|p1||"lots of decision making: because many of the images are not 'traditional' images of animals, we needed to create new categories."|
|p6||"It was tricky to find the categories. I don’t have a complete knowledge of how categories in Commons work. I have this big generic collection of media from the museum. So I categorize by artist. If they have many pictures, for example I do 'glass plate photography by ARTIST NAME' I try to make it so most categories don’t have too much media in them so people aren’t overwhelmed. I came up with the categories by thinking 'if I were looking for this media, which steps would I take?' I figured I’d first go to the museum [category] then look for the artist. I tried to categorize each item with two different categories: for example by who made the artwork, and what does the artwork represent, what artistic movement is this artist a part of. And I do a lot of exploring Commons for art, and I know there are different discovery paths."|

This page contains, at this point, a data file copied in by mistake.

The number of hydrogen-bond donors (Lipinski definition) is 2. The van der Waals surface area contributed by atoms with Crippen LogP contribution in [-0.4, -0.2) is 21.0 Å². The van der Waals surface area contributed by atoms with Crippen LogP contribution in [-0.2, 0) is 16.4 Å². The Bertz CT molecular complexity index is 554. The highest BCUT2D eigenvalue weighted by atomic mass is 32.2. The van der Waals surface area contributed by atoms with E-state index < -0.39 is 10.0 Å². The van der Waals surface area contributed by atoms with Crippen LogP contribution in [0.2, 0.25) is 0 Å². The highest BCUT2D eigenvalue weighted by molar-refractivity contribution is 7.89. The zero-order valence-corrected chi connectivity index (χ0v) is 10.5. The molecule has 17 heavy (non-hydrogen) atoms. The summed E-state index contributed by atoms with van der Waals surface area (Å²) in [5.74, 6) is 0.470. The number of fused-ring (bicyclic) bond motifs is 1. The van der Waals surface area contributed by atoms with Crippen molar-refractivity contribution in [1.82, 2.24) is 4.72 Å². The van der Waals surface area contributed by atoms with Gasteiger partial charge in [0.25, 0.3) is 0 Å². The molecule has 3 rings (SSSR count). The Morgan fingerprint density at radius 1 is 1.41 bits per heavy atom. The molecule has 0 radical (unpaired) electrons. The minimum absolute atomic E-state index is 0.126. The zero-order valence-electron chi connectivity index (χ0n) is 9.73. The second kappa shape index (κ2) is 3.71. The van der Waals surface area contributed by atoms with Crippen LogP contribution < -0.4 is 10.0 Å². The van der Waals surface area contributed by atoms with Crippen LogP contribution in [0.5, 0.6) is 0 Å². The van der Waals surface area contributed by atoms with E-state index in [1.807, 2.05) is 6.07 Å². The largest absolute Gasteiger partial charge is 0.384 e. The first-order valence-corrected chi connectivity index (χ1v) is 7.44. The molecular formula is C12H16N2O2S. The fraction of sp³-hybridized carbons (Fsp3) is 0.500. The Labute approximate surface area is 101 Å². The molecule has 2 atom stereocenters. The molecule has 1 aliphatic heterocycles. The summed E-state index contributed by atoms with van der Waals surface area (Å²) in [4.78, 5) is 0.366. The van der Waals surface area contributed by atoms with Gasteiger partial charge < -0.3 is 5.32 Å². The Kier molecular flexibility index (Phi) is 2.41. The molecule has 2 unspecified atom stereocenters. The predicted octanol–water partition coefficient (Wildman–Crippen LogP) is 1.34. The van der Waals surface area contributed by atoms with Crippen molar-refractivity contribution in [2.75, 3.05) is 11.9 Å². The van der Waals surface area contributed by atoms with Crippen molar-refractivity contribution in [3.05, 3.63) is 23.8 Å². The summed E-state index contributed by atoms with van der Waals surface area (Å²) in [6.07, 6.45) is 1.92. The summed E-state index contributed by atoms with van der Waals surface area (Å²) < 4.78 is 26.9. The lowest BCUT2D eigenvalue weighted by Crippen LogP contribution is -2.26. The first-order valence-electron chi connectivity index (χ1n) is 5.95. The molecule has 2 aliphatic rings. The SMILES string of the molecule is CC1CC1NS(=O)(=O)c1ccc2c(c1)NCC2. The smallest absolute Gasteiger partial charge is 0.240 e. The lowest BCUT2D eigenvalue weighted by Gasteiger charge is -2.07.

|p4||"It’s difficult to categorize them in commons. It’s not easy to find all the categories you need to add to an item to make it easy to find. The search tool works pretty nice because we have OCR on the books, but the frustrating thing is the categories. We have everything in one category for the project. After that we look for them under the author/book, if the book’s famous. There’s a lot of categories like 'this file is a PDF' but they don’t extend to all the items, so hopefully other categories will be added in time."|